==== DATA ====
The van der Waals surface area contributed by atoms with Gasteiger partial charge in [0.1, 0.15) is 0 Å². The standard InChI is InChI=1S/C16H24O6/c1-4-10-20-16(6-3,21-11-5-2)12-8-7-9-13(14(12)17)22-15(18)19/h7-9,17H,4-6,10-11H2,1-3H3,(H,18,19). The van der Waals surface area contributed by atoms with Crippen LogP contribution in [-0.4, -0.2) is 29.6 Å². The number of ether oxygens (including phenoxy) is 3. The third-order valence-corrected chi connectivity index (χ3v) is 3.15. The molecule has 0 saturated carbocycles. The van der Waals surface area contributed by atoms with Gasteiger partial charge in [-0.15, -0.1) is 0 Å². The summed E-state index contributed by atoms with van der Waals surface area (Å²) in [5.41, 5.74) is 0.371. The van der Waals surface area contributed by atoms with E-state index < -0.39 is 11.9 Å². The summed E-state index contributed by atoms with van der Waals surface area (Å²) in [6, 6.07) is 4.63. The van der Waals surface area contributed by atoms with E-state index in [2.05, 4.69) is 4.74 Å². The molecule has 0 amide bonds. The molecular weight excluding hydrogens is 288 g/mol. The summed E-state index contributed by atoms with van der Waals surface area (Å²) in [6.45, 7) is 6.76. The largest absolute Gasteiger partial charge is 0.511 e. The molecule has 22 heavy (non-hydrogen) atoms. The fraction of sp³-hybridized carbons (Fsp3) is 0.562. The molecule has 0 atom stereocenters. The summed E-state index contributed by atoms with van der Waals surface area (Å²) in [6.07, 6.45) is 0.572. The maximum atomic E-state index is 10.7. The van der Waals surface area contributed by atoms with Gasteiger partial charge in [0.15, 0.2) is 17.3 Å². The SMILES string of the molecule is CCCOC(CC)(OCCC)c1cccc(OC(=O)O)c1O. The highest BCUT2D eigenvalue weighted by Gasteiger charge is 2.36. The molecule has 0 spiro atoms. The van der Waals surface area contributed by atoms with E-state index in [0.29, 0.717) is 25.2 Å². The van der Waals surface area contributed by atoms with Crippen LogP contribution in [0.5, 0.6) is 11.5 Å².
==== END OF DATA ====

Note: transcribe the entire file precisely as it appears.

The van der Waals surface area contributed by atoms with Gasteiger partial charge in [0.1, 0.15) is 0 Å². The standard InChI is InChI=1S/C16H24O6/c1-4-10-20-16(6-3,21-11-5-2)12-8-7-9-13(14(12)17)22-15(18)19/h7-9,17H,4-6,10-11H2,1-3H3,(H,18,19). The van der Waals surface area contributed by atoms with Crippen LogP contribution in [-0.4, -0.2) is 29.6 Å². The number of ether oxygens (including phenoxy) is 3. The third-order valence-corrected chi connectivity index (χ3v) is 3.15. The molecule has 0 saturated carbocycles. The van der Waals surface area contributed by atoms with Gasteiger partial charge in [-0.15, -0.1) is 0 Å². The summed E-state index contributed by atoms with van der Waals surface area (Å²) in [5.41, 5.74) is 0.371. The van der Waals surface area contributed by atoms with E-state index < -0.39 is 11.9 Å². The summed E-state index contributed by atoms with van der Waals surface area (Å²) in [6, 6.07) is 4.63. The van der Waals surface area contributed by atoms with E-state index in [2.05, 4.69) is 4.74 Å². The molecule has 0 amide bonds. The molecular weight excluding hydrogens is 288 g/mol. The summed E-state index contributed by atoms with van der Waals surface area (Å²) in [6.45, 7) is 6.76. The largest absolute Gasteiger partial charge is 0.511 e. The molecule has 22 heavy (non-hydrogen) atoms. The fraction of sp³-hybridized carbons (Fsp3) is 0.562. The molecule has 0 atom stereocenters. The summed E-state index contributed by atoms with van der Waals surface area (Å²) in [6.07, 6.45) is 0.572. The maximum atomic E-state index is 10.7. The van der Waals surface area contributed by atoms with Gasteiger partial charge in [0.15, 0.2) is 17.3 Å². The SMILES string of the molecule is CCCOC(CC)(OCCC)c1cccc(OC(=O)O)c1O. The highest BCUT2D eigenvalue weighted by Gasteiger charge is 2.36. The molecule has 0 spiro atoms. The van der Waals surface area contributed by atoms with E-state index in [0.29, 0.717) is 25.2 Å². The van der Waals surface area contributed by atoms with Crippen LogP contribution in [0.5, 0.6) is 11.5 Å².